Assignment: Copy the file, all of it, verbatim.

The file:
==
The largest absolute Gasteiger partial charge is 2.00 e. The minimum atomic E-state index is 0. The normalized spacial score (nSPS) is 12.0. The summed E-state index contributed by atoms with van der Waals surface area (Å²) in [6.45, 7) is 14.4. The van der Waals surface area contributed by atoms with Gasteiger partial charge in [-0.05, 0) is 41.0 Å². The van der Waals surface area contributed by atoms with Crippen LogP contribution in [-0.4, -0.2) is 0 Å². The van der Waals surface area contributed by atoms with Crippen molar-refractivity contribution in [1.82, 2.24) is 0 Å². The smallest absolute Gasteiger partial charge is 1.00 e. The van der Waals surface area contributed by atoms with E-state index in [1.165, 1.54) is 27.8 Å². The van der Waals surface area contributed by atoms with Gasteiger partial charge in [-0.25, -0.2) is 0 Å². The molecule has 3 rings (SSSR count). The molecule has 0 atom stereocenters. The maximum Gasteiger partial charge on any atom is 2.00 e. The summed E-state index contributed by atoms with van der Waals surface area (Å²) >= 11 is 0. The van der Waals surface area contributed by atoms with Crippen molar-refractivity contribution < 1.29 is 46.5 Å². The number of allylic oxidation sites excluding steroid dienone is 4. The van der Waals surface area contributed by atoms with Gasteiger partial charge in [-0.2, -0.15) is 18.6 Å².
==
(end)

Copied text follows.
The largest absolute Gasteiger partial charge is 2.00 e. The minimum atomic E-state index is 0. The normalized spacial score (nSPS) is 12.0. The summed E-state index contributed by atoms with van der Waals surface area (Å²) in [6.45, 7) is 14.4. The van der Waals surface area contributed by atoms with Gasteiger partial charge in [-0.05, 0) is 41.0 Å². The van der Waals surface area contributed by atoms with Crippen LogP contribution in [-0.4, -0.2) is 0 Å². The van der Waals surface area contributed by atoms with Crippen molar-refractivity contribution in [1.82, 2.24) is 0 Å². The smallest absolute Gasteiger partial charge is 1.00 e. The van der Waals surface area contributed by atoms with E-state index in [1.165, 1.54) is 27.8 Å². The van der Waals surface area contributed by atoms with Gasteiger partial charge in [-0.25, -0.2) is 0 Å². The molecule has 3 rings (SSSR count). The molecule has 0 atom stereocenters. The maximum Gasteiger partial charge on any atom is 2.00 e. The summed E-state index contributed by atoms with van der Waals surface area (Å²) >= 11 is 0. The van der Waals surface area contributed by atoms with Crippen molar-refractivity contribution < 1.29 is 46.5 Å². The number of allylic oxidation sites excluding steroid dienone is 4. The van der Waals surface area contributed by atoms with Gasteiger partial charge in [-0.2, -0.15) is 18.6 Å².